Line sealers are coatings used after hand or laser scribing to seal these scribed areas against leakage from the etchant for multiple step cuts during chemical milling. Newer water-based technology has eliminated the need for solvent-based line sealers. In addition, the use of water-based line sealers has greatly improved application speed of the process and reduced the overall defect rate on chemical milled parts due to scribe line leakage or other undetected defects.
Solvent Recovery and Carbon Adsorption
The most effective method used to reduce the emission of solvent vapors is by capturing and recycling them through a carbon adsorption system. Using this method, the maskant application and dry areas are isolated in a fixed and sealed structure that contains the solvents.
A properly designed and sized carbon adsorption system can return 98% or more of the captured solvent vapors for reuse. The carbon adsorption process scrubs clean the solvent contained in the structure surrounding the maskant application and dry area. It does this by extracting the solvent-laden air through a bed of activated carbon. The solvent is adsorbed onto the surface of the carbon granules and the purified air is exhausted to atmosphere. Depending upon the operating conditions and the solvent involved, activated carbon can adsorb 5-30% of its weight in organic solvent. The adsorption cycle can continue until the entire carbon bed is saturated with solvent, at which point solvent would begin to be exhausted with the air. In actual operation, the adsorption cycle is stopped before the bed is fully saturated. Two methods of stopping are available, timers and vapor monitors. With timers, the adsorption cycle is stopped after a preset period of operation. With vapor monitors, the adsorption cycle is stopped when solvent monitors detect a predetermined concentration of solvent in the exhaust stream.
At the end of the adsorption cycle, the unit switches to the desorption cycle. The solvent laden air stream is closed via dampers, and steam is admitted into the carbon bed (Portfolio Fig. 5) to vaporize the adsorbed solvent. The mixture of steam and solvent vapor pass through a condenser and separate into two liquid layers. Water at 8.33 lb./gal density is collected from the top layer, perchloroethylene at 12.95 lb./gal density is collected from the bottom layer. The recovered solvent is easily removed from the lower level and is immediately available for reuse into new liquid maskant. After the steam purge, the carbon bed is purged with hot air to dry and then cooled with ambient air in preparation for the next adsorption cycle. Normally, two or more carbon beds are used in parallel such that one is immediately available to collect solvent from the solvent-laden air stream. This assures compliance with regulatory standards as well as maximum solvent recovery.
Aluminum regeneration is another stride made to improve the process environmental impact. Aluminum regeneration was developed in the 1970s and its use today is effectively 100%. It takes place in two forms.
In the first form, the chemical milling facility purchases sodium hydroxide and incorporates it into an etchant. Via the chemical milling process, the etchant is eventually saturated with dissolved aluminum (aluminum oxide) and a recharge of the etchant tank is necessary. At this point, all or a portion of the etchant is removed from the process tank and transported to an aluminum supplier where the dissolved aluminum is used as a feed to manufacture additional aluminum. The full life cycle recovery of the aluminum is between the aluminum supplier and the chemical milling facility.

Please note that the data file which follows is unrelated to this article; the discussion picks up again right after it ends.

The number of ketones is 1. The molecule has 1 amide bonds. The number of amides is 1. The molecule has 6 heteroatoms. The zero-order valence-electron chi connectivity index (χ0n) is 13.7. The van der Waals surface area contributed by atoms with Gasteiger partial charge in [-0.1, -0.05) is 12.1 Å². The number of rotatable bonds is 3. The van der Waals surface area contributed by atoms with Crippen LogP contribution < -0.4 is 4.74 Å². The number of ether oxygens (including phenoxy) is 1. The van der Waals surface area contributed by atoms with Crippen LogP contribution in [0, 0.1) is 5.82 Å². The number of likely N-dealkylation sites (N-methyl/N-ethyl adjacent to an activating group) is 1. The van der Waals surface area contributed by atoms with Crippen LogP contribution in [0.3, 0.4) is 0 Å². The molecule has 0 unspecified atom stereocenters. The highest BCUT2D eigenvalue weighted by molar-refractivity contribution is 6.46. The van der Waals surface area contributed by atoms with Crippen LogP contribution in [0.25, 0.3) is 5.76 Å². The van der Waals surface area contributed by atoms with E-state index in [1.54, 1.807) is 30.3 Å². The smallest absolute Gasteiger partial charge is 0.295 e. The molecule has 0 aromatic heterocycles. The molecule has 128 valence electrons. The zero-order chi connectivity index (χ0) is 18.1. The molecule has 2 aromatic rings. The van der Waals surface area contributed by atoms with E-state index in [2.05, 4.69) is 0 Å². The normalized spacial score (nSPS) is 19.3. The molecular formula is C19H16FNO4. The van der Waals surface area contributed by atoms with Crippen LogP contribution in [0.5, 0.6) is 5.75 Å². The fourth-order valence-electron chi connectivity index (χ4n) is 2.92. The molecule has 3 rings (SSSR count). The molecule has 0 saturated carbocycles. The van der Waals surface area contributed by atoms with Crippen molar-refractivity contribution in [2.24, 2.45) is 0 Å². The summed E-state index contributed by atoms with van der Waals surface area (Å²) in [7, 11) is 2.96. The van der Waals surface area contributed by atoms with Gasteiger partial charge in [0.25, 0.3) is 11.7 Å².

In the second form, the chemical milling facility can incorporate an etchant recovery unit. An etchant recovery unit can provide a full life cycle recovery for the aluminum and for the sodium hydroxide. An etchant recovery unit provides the aluminum oxide in a more pure form, and reverses the sodium hydroxide reaction with aluminum.
Etching reaction: (1)
Hydrolysis reaction: (2)
Maskants are designed for and are regularly used for a wide variety of chemical processes in addition to chemical milling. In aerospace, they are formulated for processing through the full range of surface treatments including cleaning and anodizing processes previously mentioned. In addition, they can be utilized for aluminum anodizing Types 1, 2, & 3, cadmium plating Type 1 & 2, nickel plating, both electroless and ductile, and may also be used for hard chromium plating. Maskants also provide physical protection during general shop operations such as routing, forming and metal bonding.
In the past, chemical milling operations have not had a good reputation regarding environmental issues. Maskant application emitted large volumes of solvent directly to the atmosphere, etchant tanks required frequent dumping due to saturation of sodium aluminate, sodium hydroxide was not recycled and large volumes of water were polluted and discarded.
Today, several new technologies have emerged regarding chemical milling maskants. Solvent collection has been developed and enables recovery rates in excess of 95% and is available for recycle. Sodium hydroxide and aluminum can also be recycled which enables improved process efficiency and reduced costs. There is always room for further improvement, but considerable progress has been achieved.
A Photographic Portfolio of the Chemical Milling Process
Figure 1 - Sheet aluminum stock is stretched formed and coated with maskant. Select areas of maskant have been removed and the part is ready for the chemical milling process.
Figure 2 - The part is submerged into the chemical milling etchant.
Figure 3 - Appearance immediately after the chemical milling process.
Figures 4a and 4b - Parts after the chemical milling process, stripped of maskant and de-smutted.
Figure 5 - Three carbon bed adsorber.
Figure 6 - Hydrogen gas being burned off during the chemical milling process.